#book #hiratsukaraicho #tokyo #1880 #japan # #japanesecustomer #women #children #money #roles #behaviour #history

February 08, 2023

In the beginning, Woman was the Sun The autobiography of Hiratsuka Raicho by Teruko Craig


"As was expected of women of her generation my mother made great efforts to deny rather than express herself" p14.

" (Mother) brought up in a samurai household and trained not to show her emotions, she might shed a tear or two, but would never allow herself to breakdown in front of others" p242

#book #hiratsukaraicho #tokyo #1880 #japan # #japanesecustomer #women

January 08, 2023

In the beginning, Woman was the Sun The autobiography of Hiratsuka Raicho by Teruko Craig


"once a month (we went to ) Ginza to buy rice crackers at a shop called Matsuzaki (which sold, miso flavoured, shiso leaf wrapped,etc) p8."

#book #hiratsukaraicho #tokyo #ginza #1880 #japan #ricecrackers #japanesecustomer

December 08, 2022

In the beginning, Woman was the Sun The autobiography of Hiratsuka Raicho by Teruko Craig

 In the beginning, Woman was the Sun The autobiography of Hiratsuka Raicho by Teruko Craig 

" Western attire was limited to the upper and middle classes (in Japan in the 1880s) and went out of style before it caught on with the general public" p4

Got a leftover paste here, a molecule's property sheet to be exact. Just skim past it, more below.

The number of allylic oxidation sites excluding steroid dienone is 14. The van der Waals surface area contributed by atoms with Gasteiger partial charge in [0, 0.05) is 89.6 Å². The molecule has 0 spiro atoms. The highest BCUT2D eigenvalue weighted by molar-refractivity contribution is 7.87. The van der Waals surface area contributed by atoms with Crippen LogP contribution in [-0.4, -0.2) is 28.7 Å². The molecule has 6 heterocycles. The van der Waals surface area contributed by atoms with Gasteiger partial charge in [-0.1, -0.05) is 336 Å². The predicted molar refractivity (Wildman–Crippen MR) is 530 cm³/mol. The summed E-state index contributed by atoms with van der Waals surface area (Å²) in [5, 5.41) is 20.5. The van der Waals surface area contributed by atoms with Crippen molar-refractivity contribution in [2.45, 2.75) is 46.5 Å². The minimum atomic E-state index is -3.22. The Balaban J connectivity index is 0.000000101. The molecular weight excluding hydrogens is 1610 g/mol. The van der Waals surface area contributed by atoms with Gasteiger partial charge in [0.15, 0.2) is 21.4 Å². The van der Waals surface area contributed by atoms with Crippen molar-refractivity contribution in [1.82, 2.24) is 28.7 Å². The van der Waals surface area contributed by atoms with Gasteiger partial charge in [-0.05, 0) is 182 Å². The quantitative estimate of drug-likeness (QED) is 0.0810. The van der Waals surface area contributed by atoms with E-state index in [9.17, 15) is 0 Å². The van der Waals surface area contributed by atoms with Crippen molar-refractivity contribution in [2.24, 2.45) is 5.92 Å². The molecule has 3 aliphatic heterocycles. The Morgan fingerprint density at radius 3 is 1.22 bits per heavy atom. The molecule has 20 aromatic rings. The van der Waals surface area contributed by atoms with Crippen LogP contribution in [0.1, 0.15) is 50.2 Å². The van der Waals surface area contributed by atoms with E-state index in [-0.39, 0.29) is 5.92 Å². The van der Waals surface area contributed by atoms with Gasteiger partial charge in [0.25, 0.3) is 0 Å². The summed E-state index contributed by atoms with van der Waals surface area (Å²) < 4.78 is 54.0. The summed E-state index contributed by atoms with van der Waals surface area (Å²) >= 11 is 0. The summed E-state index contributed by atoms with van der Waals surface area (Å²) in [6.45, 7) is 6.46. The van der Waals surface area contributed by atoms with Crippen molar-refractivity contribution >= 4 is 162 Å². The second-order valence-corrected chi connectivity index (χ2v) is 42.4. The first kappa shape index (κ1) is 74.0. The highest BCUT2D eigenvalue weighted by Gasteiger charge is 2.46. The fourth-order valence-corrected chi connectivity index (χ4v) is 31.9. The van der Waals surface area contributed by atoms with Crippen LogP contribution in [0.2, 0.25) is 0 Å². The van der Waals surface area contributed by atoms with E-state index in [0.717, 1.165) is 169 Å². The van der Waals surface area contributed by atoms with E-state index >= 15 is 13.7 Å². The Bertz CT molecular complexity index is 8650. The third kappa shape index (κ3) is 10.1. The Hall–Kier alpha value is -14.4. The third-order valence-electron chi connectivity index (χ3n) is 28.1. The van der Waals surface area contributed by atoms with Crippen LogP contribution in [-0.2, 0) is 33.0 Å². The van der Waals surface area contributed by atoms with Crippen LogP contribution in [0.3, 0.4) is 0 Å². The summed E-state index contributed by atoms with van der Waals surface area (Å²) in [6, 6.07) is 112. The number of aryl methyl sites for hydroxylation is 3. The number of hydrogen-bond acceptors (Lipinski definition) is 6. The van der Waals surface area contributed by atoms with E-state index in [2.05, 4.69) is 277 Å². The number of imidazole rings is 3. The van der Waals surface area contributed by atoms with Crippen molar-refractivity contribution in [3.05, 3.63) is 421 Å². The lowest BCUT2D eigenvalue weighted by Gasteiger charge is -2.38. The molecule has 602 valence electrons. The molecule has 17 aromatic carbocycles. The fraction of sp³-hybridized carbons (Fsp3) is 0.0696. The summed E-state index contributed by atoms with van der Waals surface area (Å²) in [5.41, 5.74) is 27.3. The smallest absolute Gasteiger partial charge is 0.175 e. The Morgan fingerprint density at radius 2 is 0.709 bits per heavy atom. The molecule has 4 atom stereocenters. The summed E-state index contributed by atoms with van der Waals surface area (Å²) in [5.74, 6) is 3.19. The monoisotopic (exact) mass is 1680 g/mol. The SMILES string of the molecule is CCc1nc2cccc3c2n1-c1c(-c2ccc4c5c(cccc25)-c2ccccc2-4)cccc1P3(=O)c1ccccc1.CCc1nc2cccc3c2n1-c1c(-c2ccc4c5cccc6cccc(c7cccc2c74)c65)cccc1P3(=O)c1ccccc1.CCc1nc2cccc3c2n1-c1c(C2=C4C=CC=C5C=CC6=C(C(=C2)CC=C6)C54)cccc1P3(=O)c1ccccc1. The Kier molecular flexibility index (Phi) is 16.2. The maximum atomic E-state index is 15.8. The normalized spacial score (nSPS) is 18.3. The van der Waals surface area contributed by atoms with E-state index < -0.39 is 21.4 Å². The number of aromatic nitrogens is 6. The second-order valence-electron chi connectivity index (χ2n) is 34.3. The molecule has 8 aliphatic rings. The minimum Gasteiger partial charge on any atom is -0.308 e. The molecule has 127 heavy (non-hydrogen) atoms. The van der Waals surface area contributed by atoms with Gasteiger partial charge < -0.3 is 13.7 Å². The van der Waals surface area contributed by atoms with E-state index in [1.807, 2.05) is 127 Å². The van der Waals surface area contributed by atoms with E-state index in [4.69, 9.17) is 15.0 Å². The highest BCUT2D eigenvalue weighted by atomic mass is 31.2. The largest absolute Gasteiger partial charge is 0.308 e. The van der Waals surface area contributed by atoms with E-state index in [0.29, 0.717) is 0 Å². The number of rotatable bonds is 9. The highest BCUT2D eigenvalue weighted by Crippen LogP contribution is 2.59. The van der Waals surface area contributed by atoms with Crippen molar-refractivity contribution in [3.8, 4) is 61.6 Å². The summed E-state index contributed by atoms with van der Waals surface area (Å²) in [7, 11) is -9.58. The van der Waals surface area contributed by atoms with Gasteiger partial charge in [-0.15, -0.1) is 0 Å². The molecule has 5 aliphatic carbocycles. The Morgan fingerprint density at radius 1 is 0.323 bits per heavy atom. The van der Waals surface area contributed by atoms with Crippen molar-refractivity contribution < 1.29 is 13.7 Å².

#book #hiratsukaraicho #tokyo #1880 #japan #japanesecustomer

November 08, 2022

Book Review: In the beginning, Woman was the Sun The autobiography of Hiratsuka Raicho by Teruko Craig


"Milk was sold at only one store (in Tokyo 1887), the Hokushinsha in Iida-cho and came in cone-shaped tin cans rather than the glass bottles of today

page 4 

Learn more about Hiratsuka Raichō 

#bookreview #hiratsukaraicho #tokyo #1887 #japanesecustomer

July 14, 2022

“Japan is responsible for its own losses" Yoichi Funabashi

Gion Matsuri Kyoto Japan copyright peter hanami 2015
Picture: Gion Matsuri Kyoto Japan 

“Japan is responsible for its own losses. The country’s delayed adaptation to the international environment and its weaknesses in international competition in terms of industrial bases, workforce, businesses entrepreneurship, and globalization – none of these things were forced on Japan by any external actor” 

Yoichi Funabashi in the book “Examining Japan’s Lost Decades

Source: Graceful decline in need of disruption by Greg Earl, Australian Financial Review, Wednesday, June 24th, 2015, page 41.